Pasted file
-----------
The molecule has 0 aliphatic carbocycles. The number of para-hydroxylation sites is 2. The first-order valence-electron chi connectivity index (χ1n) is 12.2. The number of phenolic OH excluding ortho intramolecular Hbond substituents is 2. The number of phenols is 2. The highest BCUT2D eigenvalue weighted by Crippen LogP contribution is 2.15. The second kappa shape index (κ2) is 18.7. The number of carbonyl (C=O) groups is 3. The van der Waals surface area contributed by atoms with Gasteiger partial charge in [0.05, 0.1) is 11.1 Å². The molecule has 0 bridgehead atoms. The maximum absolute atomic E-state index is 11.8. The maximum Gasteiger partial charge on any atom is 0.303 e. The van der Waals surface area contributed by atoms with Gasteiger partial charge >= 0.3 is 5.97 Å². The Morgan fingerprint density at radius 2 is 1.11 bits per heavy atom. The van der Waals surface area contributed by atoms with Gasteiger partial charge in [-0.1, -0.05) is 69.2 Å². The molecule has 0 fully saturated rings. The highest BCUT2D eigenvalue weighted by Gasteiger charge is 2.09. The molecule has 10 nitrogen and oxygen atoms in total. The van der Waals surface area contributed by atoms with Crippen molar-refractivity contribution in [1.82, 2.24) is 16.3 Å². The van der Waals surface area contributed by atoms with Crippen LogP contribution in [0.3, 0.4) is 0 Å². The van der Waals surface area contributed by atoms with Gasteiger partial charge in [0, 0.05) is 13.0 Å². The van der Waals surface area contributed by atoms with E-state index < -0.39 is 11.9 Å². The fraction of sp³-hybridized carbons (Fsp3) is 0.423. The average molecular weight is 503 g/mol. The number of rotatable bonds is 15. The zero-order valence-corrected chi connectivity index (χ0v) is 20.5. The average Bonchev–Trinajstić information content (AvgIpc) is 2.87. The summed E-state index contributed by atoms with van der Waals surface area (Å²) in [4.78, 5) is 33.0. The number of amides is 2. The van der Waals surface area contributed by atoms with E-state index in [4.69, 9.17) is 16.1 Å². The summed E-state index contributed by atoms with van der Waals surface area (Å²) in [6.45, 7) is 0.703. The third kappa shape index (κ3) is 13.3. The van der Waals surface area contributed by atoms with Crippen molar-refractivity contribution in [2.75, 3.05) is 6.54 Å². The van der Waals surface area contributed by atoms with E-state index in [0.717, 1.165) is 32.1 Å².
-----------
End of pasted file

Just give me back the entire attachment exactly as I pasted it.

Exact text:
The molecule has 0 aliphatic carbocycles. The number of para-hydroxylation sites is 2. The first-order valence-electron chi connectivity index (χ1n) is 12.2. The number of phenolic OH excluding ortho intramolecular Hbond substituents is 2. The number of phenols is 2. The highest BCUT2D eigenvalue weighted by Crippen LogP contribution is 2.15. The second kappa shape index (κ2) is 18.7. The number of carbonyl (C=O) groups is 3. The van der Waals surface area contributed by atoms with Gasteiger partial charge in [0.05, 0.1) is 11.1 Å². The molecule has 0 bridgehead atoms. The maximum absolute atomic E-state index is 11.8. The maximum Gasteiger partial charge on any atom is 0.303 e. The van der Waals surface area contributed by atoms with Gasteiger partial charge >= 0.3 is 5.97 Å². The Morgan fingerprint density at radius 2 is 1.11 bits per heavy atom. The van der Waals surface area contributed by atoms with Gasteiger partial charge in [-0.1, -0.05) is 69.2 Å². The molecule has 0 fully saturated rings. The highest BCUT2D eigenvalue weighted by Gasteiger charge is 2.09. The molecule has 10 nitrogen and oxygen atoms in total. The van der Waals surface area contributed by atoms with Crippen molar-refractivity contribution in [1.82, 2.24) is 16.3 Å². The van der Waals surface area contributed by atoms with Crippen LogP contribution in [0.3, 0.4) is 0 Å². The van der Waals surface area contributed by atoms with Gasteiger partial charge in [0, 0.05) is 13.0 Å². The van der Waals surface area contributed by atoms with E-state index < -0.39 is 11.9 Å². The fraction of sp³-hybridized carbons (Fsp3) is 0.423. The average molecular weight is 503 g/mol. The number of rotatable bonds is 15. The zero-order valence-corrected chi connectivity index (χ0v) is 20.5. The average Bonchev–Trinajstić information content (AvgIpc) is 2.87. The summed E-state index contributed by atoms with van der Waals surface area (Å²) in [4.78, 5) is 33.0. The number of amides is 2. The van der Waals surface area contributed by atoms with E-state index in [4.69, 9.17) is 16.1 Å². The summed E-state index contributed by atoms with van der Waals surface area (Å²) in [6.45, 7) is 0.703. The third kappa shape index (κ3) is 13.3. The van der Waals surface area contributed by atoms with Crippen molar-refractivity contribution in [2.75, 3.05) is 6.54 Å². The van der Waals surface area contributed by atoms with E-state index in [0.717, 1.165) is 32.1 Å².